Today I sat in the grass next to the bike path while my 6-year-old son repeatedly roared like a dinosaur at his 4-year-old sister, making her cry.
I watched as she chased him with a stick, screaming “I wish I didn’t have a brother! I hate you!”
He ran a few paces ahead, his longer legs always keeping him just out of her reach. Then he turned and smirked and roared again. “I just have to get my roars out,” he retorted with a shrug, as if this display was unavoidable.
She screamed in frustration, a high-pitched yowl carrying across the neighborhood. Her too-short stick in hand, she stomped her way back to her bike. “I’m going home. I wish I had a sister. A million sisters!”
People walked past, their conversations quieting as they side-eyed us from the pavement. I nodded at them from my seat in the sun. Nothing out of the ordinary here; just a little sibling play-time.
It is day 50,451 of pandemic home time. The state is beginning to open up today, but we are still stuck here, together. We are seemingly free in the sunshine and grass, yet we are endlessly tethered to each other and this short radius around our house: playing with the same toys, watching the same movies, walking the same sidewalk, biking to the same bare public field across from long-forgotten, roped-off playgrounds.
I am over it. My kids are over it. I can’t blame either one of them for roaring or screaming or trying to impale each other with sticks. I get it.
I know the older couple with their judgmental stares were probably just missing their adorable grandkids and thinking that I ought to cherish my time of togetherness… but I guarantee their daughter-in-law is probably hiding in her closet eating leftover Easter candy while those adorable kids pummel each other with couch pillows.
(To be fair, my kids aren’t always waging war. Overall, they have actually gotten much closer during this time of forced companionship. But as they say: absence makes the heart grow fonder/how can I miss you if you never leave/when you’re stuck on a deserted island you even get fed up with your best friend Wilson.)
I’m just as lonely, bored and restless as my kids are (maybe more because I know what I’m missing). My husband went back to work today after 2 months disability due to a herniated disc, and I’m left here doing the same old shit in the same old place, now with one less adult to help out. My coping skills are feeling a bit shaky.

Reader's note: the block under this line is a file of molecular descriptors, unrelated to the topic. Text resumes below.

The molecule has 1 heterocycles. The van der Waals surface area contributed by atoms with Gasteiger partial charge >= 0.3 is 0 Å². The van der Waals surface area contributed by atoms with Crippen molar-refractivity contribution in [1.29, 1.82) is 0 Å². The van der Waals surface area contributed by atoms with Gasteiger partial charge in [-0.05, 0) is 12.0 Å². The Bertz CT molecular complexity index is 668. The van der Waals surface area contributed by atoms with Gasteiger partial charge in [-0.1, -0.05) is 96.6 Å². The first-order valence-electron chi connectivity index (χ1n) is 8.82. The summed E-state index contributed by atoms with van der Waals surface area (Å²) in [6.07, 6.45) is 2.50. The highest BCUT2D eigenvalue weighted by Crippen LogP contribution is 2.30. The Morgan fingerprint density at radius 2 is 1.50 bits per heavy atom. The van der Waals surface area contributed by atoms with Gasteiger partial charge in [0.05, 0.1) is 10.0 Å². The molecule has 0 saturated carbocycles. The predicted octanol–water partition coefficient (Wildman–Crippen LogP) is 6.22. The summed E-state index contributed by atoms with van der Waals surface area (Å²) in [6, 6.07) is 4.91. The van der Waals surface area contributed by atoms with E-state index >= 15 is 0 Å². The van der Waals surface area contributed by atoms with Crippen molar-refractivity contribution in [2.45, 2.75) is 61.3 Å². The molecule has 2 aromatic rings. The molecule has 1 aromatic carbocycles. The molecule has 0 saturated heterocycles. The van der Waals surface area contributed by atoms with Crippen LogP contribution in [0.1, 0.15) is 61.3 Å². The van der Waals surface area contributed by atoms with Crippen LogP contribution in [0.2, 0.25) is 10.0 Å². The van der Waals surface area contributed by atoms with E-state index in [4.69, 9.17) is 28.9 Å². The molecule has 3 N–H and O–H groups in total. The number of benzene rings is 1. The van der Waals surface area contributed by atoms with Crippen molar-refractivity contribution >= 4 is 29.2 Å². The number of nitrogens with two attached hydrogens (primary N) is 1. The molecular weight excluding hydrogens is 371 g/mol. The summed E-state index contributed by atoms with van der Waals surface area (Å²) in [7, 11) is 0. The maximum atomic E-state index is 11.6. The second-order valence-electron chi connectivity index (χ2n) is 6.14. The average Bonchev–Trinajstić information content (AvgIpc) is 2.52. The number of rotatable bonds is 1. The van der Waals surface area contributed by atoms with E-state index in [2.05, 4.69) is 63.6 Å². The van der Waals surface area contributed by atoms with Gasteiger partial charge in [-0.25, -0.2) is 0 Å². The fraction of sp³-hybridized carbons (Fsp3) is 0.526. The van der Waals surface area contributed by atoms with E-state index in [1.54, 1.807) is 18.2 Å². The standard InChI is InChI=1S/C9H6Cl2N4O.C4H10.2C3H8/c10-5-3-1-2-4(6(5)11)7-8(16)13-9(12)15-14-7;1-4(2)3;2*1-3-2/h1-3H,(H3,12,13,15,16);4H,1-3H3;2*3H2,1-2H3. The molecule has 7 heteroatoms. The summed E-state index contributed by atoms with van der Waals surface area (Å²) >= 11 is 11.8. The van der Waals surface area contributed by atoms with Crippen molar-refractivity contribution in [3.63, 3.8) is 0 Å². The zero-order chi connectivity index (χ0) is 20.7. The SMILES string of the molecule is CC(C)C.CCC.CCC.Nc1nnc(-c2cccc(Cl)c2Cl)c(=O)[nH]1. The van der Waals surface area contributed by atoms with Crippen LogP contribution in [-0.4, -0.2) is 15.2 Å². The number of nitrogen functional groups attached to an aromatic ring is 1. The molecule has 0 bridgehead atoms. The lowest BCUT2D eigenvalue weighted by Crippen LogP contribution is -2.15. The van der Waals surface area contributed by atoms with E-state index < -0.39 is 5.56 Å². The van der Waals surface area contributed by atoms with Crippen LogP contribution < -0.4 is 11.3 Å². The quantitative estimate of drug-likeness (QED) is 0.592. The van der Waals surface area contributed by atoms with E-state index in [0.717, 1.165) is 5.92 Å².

I want to get drunk (but sadly I don’t do that anymore).
I want to lose myself in a shopping spree (but all the good stores are closed and besides I think I gained 15 lbs).
I want to drive away into the sunset (but I really need new tires before I commit to a roadtrip).
I need friends. Not Zoom or FaceTime friends, but real, in-my-space, hugging-and-squeezing, pour-me-a-coffee-and-tell-me-your-troubles friends.
My kids need friends. Not online-school friends or wave-from-the-sidewalk friends, but other tiny people to play with… friends who aren’t me or their sibling, friends who will laugh at their poop jokes and care about Minecraft enchantments or Barbie hair design.
We came home from our “bike ride” this morning and I let the kids watch TV for some undisclosed amount of time. I also let them eat warmed-up pizza right there on the couch. I half-heartedly read a book out on the back patio while my daughter played with her babydolls at my feet. After a while the kids fought some more (I think this time it was over whose turn it was to stand on a scrap of plywood, but I am iffy on the specifics). Someone turned the sprinkler on and “accidentally” sprayed someone else (pretty sure the whole neighborhood heard that scream of D-list obscenities).
They watched more TV.
I made brownies and ate several.
My husband came home, I escaped for an hour or so, and wrote this blog. Had another brownie.
We are surviving.
©Skye Nicholson 2020